Storefront lenders scored a win Tuesday in Santa Fe when the House Business and Employment Committee unanimously voted to block an effort to cap interest rates on installment loans.
The bill (HB 84), sponsored by Rep. Patricia Roybal-Caballero, would have put the question of rate caps in front of voters in the 2016 general election. A 2014 Public Policy Polling survey showed 80 percent of respondents would support limiting interest rates to 36 percent.
Critics say these types of loans, such as car title loans, amount to predatory lending because they come with interest rates that average 300 percent and leave financially vulnerable people unable to repay loans that then get refinanced over and over, compounding interest and fees.
During the hearing, State Rep. Miguel Garcia, D-Albuquerque, told the other members of the House committee he worried the bill would damage mom-and-pop businesses that lend money in the South Valley area he represents.
A July 2015 review of information from the state Regulation and Licensing Department showed that although there are nearly 700 small loan companies currently registered in New Mexico, most are based out of state, New Mexico in Depth reported.
Supporters of rate caps told the committee that an extraordinary number of New Mexicans who take out title loans end up having their vehicles repossessed. But industry representatives disputed those figures and others.
Andrew Morrison, a Texas-based industry executive who had traveled to Santa Fe to represent the Consumer Installment Loan Association, said industry-sponsored surveys show most current customers oppose rate caps, and would be willing to help preserve access to short-term loans.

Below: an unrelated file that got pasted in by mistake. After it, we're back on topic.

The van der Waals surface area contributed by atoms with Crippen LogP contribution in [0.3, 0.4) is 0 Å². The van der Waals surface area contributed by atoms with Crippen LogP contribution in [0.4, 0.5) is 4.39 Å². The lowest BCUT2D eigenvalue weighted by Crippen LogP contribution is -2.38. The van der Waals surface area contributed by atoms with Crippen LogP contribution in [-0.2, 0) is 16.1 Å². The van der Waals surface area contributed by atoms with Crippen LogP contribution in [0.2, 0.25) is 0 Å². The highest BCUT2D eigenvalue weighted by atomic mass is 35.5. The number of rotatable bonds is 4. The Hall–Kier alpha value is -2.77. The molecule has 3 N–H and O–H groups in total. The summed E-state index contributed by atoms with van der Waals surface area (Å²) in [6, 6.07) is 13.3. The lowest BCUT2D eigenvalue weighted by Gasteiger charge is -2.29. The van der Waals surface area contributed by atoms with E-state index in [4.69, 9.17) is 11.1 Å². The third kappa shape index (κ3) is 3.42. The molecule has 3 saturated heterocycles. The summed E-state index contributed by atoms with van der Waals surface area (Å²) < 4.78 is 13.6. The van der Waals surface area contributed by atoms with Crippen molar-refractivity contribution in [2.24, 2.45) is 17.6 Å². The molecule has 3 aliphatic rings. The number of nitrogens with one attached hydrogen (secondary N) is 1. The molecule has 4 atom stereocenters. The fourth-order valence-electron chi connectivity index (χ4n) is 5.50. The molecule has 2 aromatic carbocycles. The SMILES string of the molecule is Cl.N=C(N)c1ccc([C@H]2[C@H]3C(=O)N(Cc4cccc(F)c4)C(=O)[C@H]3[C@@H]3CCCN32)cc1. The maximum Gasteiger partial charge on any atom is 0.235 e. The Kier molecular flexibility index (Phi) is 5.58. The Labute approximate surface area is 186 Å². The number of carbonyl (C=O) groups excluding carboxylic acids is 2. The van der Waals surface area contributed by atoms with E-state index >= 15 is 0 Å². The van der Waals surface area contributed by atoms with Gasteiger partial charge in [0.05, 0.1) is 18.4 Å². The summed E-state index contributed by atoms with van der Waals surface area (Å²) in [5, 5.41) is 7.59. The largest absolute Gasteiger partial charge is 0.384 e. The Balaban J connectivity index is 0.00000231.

“Those are people who are prepared to get out and make their representatives understand how seriously they need access to credit and how much they value access to this particular product,” Morrison said, adding: “We didn’t have to bring them in today. This was an 11-nothing decision, which is as about as conclusive as it gets.”
Conroy Chino, who represents Acoma Pueblo and the Jicarilla Apache nation, said after the meeting that the proposal was a long shot, but a worthwhile effort because members of tribal communities who use storefront loans often find themselves trapped in a cycle of debt.
In 2015, the industry had two dozen lobbyists working on the issue in Santa Fe and the different companies gave thousands in campaign contributions to lawmakers. Similar measures, sponsored by Democrats, were tabled in the same committee, on a party-line vote.
This year, with a unanimous vote to block rate caps, things were different, said Ona Porter, a consumer financial advocate with Prosperity Works.
“Even if the Democrats had voted with us, it still would have been tabled,” she said. “We really have to wonder why our legislators cannot vote in the interest of their constituents and low-income consumers in New Mexico. It makes no sense. All the evidence is on our side. But we don’t have the money to grease the wheels.”